9. Don’t sweat the small stuff or every detail of his communication pattern with you or the lack thereof when those times come (and they will). Relax and rest in faith that you WILL have the opportunity to talk to him again, and the grace of another opportunity where he's recovered from being outside the wire or whatever event caused the blackout and is now "back to normal" again so that you two get back on course. I say this because you’ll see many others panic in the sometimes choppy seas of deployment. Ride out the waves, sister, just as you might if you were lost at sea, and remember that kicking and screaming when you think you are going to drown only brings you that much closer to doing so. Try not to lose your head, know what I mean?
10. Stay busy. It’s useless to pine away for him while he’s gone when there’s so much you can be doing to challenge and improve yourself. Train for a marathon. Take a class in a random subject that interests you. Read a huge ass novel or join a book club. Try out some new crafts. Make new friends. Start a dinner party group with existing girlfriends. Develop yourself professionally. I did all these things. Don’t let the Army life define you; define yourself.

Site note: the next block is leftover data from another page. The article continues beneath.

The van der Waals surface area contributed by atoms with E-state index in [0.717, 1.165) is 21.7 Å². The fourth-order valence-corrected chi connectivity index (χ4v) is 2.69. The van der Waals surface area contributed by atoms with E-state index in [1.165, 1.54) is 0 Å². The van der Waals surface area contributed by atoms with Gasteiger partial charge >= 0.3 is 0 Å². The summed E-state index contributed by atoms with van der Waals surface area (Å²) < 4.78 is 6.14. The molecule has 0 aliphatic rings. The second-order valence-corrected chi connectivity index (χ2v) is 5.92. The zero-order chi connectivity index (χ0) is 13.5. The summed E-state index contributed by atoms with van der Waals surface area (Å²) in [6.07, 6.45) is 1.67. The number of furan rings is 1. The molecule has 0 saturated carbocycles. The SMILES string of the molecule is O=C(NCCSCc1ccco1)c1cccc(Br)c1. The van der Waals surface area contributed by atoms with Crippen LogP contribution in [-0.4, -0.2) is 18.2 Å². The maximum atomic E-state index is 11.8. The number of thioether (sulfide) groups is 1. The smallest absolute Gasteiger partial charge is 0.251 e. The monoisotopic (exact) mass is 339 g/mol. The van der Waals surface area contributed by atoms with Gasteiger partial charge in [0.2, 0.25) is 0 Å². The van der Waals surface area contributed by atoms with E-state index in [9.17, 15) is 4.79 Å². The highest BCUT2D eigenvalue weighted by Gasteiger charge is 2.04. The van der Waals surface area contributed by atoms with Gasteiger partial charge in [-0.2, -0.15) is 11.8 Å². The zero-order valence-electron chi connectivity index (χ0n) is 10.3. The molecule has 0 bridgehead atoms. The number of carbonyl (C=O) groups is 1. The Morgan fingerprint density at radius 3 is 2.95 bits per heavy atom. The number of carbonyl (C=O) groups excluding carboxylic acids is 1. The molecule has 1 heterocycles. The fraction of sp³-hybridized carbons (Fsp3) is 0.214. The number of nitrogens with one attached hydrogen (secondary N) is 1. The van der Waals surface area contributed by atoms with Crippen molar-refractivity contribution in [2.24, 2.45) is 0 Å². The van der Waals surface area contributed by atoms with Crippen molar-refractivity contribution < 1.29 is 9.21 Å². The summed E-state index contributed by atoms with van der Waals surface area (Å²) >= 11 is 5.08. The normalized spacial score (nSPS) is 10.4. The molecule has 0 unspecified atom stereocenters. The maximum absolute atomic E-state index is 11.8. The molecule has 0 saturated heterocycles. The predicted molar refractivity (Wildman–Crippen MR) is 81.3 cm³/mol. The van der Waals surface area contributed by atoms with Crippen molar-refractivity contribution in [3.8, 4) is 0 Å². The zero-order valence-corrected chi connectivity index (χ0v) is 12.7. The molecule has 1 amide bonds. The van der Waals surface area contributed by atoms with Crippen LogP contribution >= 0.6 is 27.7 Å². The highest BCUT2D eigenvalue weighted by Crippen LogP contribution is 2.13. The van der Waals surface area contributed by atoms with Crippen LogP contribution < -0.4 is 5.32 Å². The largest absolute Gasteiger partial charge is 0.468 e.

11. Plan for the unplanned. If you're living this Army life, you're already familiar with the delays and cancellations Army life brings. But deployments bring it to a whole 'nother level. For instance, I don’t believe he’s really home until he’s standing… on the ground… in front of me. Expect that you might hear phrases as, “I’ve been extended one more month,” for fourth months in a row. Expect that you might have to cancel everything from a homecoming party to plane tickets to wedding venues as a result of this mysterious military life you lead, so expecting the unexpected tends to be the safest bet.
12. Every time you feel like you want something from him to fulfill something missing inside of you, think instead of what you can do for him and the voids he must have being so far away from the colorful landscape of America. If you feel unloved or ignored or sad, do something that you think will make him feel loved, wanted, less alone. Instead of focusing on what things are like for you, try to think about walking in his boots a little bit every day.